For his personal transport, Trintignant commissioned this spectacular Type 57C Aravis, known by Gangloff body no. 262. According to the American Bugatti Register and Data Book, this Aravis was built to a design drawn by Lucien Schlatter and produced by or under the supervision of Gangloff employee Fantlo.

Completed in early 1939, the Aravis was finished in ivory with dark blue fenders and delivered to Trintignant, who registered it as “5451-ZA4.” Although the Bugatti was primarily intended as a high-performance road car, Trintignant entered it in the Grand Prix du Comminges on August 6, 1939. Wearing no. 28, Trintignant placed 11th overall in a competitive race that saw René Le Bègue’s Talbot-Lago MD 90 and Jean-Pierre Wimille’s Bugatti Type 59 Sports finish 1st and 2nd overall.

Trintignant retained his Aravis until 1947, when it was sold to Jacques Roblin. From there, ownership passed to a Parisian named M. Carette and then Garage Proust. In 1953, while under their ownership, the Bugatti was struck in the rear driver’s side fender by a Peugeot 203. It was promptly repaired and sold to a M. Chevalier.

The Aravis’s next owner, Madeline Mitton, removed the supercharger and then sold 57768, in October 1964, to Rudi van Daalen Wetters of Burbank, California. A devoted Bugattiste, Mr. Van Daalen Wetters kept the Aravis as the star of his small private collection and it remained in his ownership until his death in 1999. In 2002, the Mullin Collection acquired the Aravis from the Van Daalen Wetters family.

Eager to return this significant Bugatti to its original splendor, the Mullin Collection eventually commissioned renowned marque specialist Scott Sargent of Sargent Metal Works in Vermont to oversee a complete, concours-quality restoration. Additionally, Peter and Merle Mullin consulted with the Bugatti’s first owner, Maurice Trintignant, who took several trips to California during the restoration process to ensure that the car would be finished in its original colors and to confirm specific details of the original build.

Between 2002 and 2005, every aspect of the Bugatti was restored to the highest standards, including a complete engine rebuild overseen by Leydon Restorations of Pennsylvania. This process included sourcing a proper reproduction supercharger and intake manifold from English Bugatti specialist Brineton Engineering, thereby returning 57768 to its original mechanical specification.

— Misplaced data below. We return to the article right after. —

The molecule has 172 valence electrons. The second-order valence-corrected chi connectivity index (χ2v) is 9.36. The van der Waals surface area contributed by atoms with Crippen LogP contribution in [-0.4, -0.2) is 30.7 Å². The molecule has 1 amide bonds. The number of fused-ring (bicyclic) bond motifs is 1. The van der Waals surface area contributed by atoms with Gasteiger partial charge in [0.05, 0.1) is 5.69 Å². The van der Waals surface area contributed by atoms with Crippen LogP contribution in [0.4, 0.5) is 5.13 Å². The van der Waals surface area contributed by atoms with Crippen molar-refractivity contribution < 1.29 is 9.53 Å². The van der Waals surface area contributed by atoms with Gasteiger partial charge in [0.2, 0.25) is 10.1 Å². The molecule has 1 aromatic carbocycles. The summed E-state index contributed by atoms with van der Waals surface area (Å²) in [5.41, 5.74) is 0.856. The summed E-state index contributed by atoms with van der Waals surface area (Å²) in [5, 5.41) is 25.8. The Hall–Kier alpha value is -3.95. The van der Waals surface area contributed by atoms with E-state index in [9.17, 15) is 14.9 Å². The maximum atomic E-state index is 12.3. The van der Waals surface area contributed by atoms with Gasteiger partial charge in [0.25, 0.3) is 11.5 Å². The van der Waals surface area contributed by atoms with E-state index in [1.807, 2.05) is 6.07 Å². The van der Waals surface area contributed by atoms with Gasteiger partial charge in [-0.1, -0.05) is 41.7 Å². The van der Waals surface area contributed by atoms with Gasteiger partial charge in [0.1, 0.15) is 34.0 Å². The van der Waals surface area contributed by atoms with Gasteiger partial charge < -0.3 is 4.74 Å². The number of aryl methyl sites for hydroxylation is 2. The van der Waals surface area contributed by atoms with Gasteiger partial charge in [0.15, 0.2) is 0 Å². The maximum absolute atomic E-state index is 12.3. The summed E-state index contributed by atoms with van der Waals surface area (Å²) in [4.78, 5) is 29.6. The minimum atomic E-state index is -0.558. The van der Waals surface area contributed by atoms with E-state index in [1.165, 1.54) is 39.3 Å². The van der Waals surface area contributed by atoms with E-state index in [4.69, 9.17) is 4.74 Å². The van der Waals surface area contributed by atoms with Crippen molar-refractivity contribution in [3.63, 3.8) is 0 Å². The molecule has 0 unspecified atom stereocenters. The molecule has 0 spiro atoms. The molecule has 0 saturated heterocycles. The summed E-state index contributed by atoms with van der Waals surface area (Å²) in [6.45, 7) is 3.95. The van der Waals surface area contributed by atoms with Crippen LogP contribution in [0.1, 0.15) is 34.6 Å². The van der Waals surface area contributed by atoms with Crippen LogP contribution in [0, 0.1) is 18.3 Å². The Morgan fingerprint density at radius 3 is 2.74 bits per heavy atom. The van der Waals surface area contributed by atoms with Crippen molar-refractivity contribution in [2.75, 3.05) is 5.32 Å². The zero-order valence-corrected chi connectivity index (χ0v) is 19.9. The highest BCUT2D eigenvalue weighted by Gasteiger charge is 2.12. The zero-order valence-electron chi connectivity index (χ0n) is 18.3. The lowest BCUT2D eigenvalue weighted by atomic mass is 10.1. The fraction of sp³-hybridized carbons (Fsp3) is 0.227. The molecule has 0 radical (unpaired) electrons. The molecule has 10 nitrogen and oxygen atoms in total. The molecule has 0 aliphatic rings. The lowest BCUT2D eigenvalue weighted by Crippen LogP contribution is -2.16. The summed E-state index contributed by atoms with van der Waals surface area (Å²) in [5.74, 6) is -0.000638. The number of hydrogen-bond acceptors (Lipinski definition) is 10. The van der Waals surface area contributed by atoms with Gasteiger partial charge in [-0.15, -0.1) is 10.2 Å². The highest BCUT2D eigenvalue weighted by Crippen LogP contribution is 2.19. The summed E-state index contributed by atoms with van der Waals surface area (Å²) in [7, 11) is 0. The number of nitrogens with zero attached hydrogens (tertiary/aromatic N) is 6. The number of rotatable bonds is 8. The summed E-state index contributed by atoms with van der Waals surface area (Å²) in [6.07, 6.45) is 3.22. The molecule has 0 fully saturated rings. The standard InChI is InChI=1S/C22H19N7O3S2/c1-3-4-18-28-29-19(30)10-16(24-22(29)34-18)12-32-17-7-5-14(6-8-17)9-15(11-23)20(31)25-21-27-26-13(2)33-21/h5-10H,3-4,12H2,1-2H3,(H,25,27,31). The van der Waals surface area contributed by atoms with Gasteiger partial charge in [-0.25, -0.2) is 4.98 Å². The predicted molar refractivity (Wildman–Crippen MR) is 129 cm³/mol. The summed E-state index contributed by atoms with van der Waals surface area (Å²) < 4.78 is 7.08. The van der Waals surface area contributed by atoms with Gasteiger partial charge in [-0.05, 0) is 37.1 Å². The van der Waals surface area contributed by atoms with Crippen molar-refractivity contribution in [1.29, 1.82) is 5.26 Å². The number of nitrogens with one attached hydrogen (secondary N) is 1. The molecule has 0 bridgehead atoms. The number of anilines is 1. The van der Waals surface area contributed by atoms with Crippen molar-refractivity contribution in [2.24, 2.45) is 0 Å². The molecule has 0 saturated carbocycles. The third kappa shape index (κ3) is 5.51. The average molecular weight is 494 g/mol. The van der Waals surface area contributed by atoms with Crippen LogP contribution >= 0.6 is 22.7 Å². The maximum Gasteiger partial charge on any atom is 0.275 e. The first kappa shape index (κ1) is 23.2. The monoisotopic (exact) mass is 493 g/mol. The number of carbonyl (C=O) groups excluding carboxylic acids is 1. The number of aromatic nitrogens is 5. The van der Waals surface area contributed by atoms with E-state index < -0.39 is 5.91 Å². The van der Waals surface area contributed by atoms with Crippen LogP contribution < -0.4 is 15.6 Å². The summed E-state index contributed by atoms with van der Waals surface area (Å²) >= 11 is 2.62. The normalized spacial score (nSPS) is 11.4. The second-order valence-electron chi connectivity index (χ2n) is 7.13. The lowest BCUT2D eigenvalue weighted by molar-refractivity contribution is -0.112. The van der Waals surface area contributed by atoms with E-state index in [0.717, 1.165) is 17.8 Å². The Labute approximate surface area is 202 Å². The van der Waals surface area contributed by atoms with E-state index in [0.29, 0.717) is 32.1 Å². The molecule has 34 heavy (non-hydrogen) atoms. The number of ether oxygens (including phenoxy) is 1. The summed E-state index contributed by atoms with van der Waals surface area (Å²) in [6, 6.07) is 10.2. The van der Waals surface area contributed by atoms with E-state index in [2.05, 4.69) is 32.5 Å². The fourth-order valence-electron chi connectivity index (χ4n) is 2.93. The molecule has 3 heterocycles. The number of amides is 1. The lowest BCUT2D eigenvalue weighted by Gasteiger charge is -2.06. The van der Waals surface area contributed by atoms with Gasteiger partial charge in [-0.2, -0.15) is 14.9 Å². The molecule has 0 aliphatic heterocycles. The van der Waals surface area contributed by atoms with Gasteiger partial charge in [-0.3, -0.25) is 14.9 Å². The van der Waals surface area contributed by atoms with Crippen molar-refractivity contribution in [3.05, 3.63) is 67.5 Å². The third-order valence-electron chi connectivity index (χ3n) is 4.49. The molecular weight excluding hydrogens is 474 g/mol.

Upon its debut at the Pebble Beach Concours d’Elegance® in August 2005, the Aravis was awarded First in Class, a testament to the quality of the restoration as well as the car’s historical significance and unmatched style. Since then, the Mullin Collection has shown the Aravis at several leading events, including the 2009 Amelia Island Concours d’Elegance, and loaned it to the Petersen Automotive Museum in 2016 for an exhibit called “Rolling Sculpture.”

Among the finest jewels of the Mullin Collection, 57768 remains in exquisite, concours-quality condition and retains its matching-numbers engine (no. 75C), original Gangloff Aravis coachwork, and important Type 57C-specific components.

In the late 1930s as today, there is little that compares, both in terms of performance and style, to a Bugatti. As an original Type 57C, possessing its matching-numbers engine and exclusive Aravis bodywork, this is an exceptionally rare and immensely desirable example of what is undisputedly one of the greatest prewar automobiles.

With its ideal specification, well-documented provenance, period competition history, and prize-winning expert restoration, 57768 presents an opportunity to acquire what is very likely the finest example of the legendary Type 57 Aravis – a masterpiece that represents the embodiment of the Bugatti marque, Le Pur-Sang des Automobiles.

*Please note that all of the Lots in this Auction have been in long-term static storage at the Mullin Automotive Museum and may not be currently operational. They will require mechanical attention and in some cases significant restoration prior to any road use.